Doing Well Not Despite Being Sick, but BECAUSE of Being Ill.


11 Av, 5777

I found this remarkable video online and want to share it with you.

Do something upbeat with the inspiration you feel.

Maybe I'll do a blogpost about YOU!

Ready? Read the E-book or print edition of EMPOWER Yourself to Cope with a Medical Challenge

Face Your Medical Problems with Dignity. Face Your Future with Optimism.

Fill your life with wonder.

Tuesday, August 1, 2017

You Need to Continue Advocating for Yourself


9 Av, 5777

This "Doctors too often fail to inform patients of a drug's possible side effects" Washington Post article holds information and suggestions worth noting, especially

"...Fugh-Berman said patients need to become their own experts, researching drugs on websites — such as the government database MedlinePlus — that are 'free of [the pharmaceutical] industry.'
Doctors have a responsibility to listen to their patients about side effects, too, she said.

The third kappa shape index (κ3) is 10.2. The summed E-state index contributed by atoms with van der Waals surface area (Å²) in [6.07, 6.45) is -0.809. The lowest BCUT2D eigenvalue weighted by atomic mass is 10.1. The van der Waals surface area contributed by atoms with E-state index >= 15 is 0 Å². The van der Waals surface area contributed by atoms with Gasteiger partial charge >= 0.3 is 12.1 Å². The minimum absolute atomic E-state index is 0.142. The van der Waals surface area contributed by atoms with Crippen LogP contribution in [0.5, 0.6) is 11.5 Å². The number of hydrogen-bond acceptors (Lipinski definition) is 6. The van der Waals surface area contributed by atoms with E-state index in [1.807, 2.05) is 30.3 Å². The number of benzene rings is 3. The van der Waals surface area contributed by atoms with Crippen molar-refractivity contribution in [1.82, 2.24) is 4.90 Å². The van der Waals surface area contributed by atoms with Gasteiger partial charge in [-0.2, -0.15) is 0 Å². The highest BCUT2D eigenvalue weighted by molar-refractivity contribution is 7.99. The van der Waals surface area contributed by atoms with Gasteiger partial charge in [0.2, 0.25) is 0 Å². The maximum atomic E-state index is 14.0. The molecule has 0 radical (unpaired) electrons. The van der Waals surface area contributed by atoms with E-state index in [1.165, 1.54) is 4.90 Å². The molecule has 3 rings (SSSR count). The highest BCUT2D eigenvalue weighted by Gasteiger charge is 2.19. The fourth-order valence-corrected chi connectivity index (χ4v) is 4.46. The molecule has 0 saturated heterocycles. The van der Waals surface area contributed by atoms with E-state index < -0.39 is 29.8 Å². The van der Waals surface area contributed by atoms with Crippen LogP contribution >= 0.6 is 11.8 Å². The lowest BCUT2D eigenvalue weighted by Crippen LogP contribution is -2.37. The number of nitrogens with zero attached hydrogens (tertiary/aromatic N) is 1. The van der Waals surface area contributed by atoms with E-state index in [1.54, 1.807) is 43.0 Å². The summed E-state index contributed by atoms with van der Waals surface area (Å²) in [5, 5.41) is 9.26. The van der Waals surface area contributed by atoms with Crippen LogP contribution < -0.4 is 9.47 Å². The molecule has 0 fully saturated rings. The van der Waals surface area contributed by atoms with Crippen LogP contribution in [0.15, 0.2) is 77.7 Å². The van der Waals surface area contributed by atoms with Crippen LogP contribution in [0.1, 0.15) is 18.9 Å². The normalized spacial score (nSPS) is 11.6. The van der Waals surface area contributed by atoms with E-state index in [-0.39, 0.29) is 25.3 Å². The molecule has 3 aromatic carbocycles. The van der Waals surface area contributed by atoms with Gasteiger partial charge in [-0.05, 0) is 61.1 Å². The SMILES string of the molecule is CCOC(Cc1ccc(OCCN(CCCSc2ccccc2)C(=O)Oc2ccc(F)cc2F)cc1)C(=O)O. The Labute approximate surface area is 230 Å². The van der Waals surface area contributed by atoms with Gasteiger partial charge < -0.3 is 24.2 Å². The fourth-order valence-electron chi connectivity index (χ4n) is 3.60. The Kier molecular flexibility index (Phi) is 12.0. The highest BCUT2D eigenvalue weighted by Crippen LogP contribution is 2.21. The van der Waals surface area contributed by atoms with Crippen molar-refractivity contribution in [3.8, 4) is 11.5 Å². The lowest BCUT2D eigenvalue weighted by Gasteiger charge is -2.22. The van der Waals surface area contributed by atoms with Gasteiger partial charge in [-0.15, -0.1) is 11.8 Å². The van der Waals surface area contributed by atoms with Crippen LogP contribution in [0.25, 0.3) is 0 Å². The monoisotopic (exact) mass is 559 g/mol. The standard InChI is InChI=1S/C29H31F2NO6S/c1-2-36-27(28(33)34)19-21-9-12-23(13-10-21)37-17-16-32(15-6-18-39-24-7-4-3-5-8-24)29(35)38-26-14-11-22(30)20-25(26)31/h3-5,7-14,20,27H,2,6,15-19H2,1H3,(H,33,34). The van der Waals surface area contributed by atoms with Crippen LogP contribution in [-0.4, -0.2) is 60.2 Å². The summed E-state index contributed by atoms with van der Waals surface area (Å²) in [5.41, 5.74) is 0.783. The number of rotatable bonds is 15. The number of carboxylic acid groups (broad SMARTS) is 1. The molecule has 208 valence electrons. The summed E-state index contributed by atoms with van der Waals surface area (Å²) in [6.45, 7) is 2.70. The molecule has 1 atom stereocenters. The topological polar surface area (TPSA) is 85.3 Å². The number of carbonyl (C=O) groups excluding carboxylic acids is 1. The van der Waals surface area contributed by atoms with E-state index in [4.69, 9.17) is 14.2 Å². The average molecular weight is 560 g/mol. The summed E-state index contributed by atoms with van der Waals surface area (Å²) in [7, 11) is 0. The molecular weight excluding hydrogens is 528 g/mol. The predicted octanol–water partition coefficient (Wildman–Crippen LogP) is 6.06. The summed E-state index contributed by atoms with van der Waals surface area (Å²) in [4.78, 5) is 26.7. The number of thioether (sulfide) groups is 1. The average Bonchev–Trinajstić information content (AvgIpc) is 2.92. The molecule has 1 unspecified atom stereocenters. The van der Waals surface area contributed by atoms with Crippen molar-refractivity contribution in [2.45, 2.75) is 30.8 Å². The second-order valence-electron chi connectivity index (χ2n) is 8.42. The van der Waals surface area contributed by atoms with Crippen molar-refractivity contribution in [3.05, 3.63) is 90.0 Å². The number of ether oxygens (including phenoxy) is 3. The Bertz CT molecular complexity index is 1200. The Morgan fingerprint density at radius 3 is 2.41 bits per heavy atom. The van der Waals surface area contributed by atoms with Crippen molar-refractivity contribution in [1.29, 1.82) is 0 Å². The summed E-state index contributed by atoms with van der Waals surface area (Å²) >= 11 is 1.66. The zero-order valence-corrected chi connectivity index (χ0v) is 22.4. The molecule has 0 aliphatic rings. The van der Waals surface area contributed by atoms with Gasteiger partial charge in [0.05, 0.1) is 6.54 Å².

'I tell medical students: If a patient develops a symptom after they’ve gone on their drug, it’s always the drug’s fault until proven otherwise,” said Fugh-Berman.'"

Click on the link to read the rest of the

Learn more about how to manage your medical life. Read the E-book or print edition of EMPOWER Yourself to Cope with a Medical Challenge

Face Your Medical Problems with Dignity. Face Your Future with Optimism.

Fill your medicine cabinet with safety.

Monday, July 31, 2017

What's Bothering UKers?

An addendum to today's blogpost:

LAWDY, UKers, what's on your mind 
that you're loading the stats 
on my part of the blogosphere today?

If you want specific information about 
how to cope with a medical 
or mental health issue, 
let me know privately with a PM 
on Facebook, or contact me via the blog 
(my contact info appears in the 
right margin and under every blogpost).

Get ready. You can EMPOWER Yourself to Cope with a Medical Challenge

Face Your Medical Problems with Dignity. Face Your Future with Optimism.

Fill your time with smart efforts.